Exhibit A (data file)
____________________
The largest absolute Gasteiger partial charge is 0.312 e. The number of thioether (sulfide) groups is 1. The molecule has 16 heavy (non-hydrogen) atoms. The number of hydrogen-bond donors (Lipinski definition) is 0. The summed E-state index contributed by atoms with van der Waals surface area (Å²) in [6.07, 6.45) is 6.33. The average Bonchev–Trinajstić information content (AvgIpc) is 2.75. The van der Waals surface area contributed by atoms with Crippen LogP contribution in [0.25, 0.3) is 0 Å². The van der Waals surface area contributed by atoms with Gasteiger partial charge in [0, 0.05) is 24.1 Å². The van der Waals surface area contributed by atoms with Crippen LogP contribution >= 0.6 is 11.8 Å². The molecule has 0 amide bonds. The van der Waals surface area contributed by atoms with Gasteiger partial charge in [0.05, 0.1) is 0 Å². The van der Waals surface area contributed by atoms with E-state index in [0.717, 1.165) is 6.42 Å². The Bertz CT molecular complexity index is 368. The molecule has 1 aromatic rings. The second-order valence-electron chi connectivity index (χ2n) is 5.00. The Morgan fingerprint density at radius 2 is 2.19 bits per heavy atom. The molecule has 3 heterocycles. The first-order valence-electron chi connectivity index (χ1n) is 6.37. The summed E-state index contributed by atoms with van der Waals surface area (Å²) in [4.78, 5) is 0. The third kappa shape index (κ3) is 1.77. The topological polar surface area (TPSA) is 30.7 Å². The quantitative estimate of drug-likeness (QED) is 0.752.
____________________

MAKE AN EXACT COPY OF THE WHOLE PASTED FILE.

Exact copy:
The largest absolute Gasteiger partial charge is 0.312 e. The number of thioether (sulfide) groups is 1. The molecule has 16 heavy (non-hydrogen) atoms. The number of hydrogen-bond donors (Lipinski definition) is 0. The summed E-state index contributed by atoms with van der Waals surface area (Å²) in [6.07, 6.45) is 6.33. The average Bonchev–Trinajstić information content (AvgIpc) is 2.75. The van der Waals surface area contributed by atoms with Crippen LogP contribution in [0.25, 0.3) is 0 Å². The van der Waals surface area contributed by atoms with Gasteiger partial charge in [0, 0.05) is 24.1 Å². The van der Waals surface area contributed by atoms with Crippen LogP contribution >= 0.6 is 11.8 Å². The molecule has 0 amide bonds. The van der Waals surface area contributed by atoms with Gasteiger partial charge in [0.05, 0.1) is 0 Å². The van der Waals surface area contributed by atoms with E-state index in [0.717, 1.165) is 6.42 Å². The Bertz CT molecular complexity index is 368. The molecule has 1 aromatic rings. The second-order valence-electron chi connectivity index (χ2n) is 5.00. The Morgan fingerprint density at radius 2 is 2.19 bits per heavy atom. The molecule has 3 heterocycles. The first-order valence-electron chi connectivity index (χ1n) is 6.37. The summed E-state index contributed by atoms with van der Waals surface area (Å²) in [4.78, 5) is 0. The third kappa shape index (κ3) is 1.77. The topological polar surface area (TPSA) is 30.7 Å². The quantitative estimate of drug-likeness (QED) is 0.752.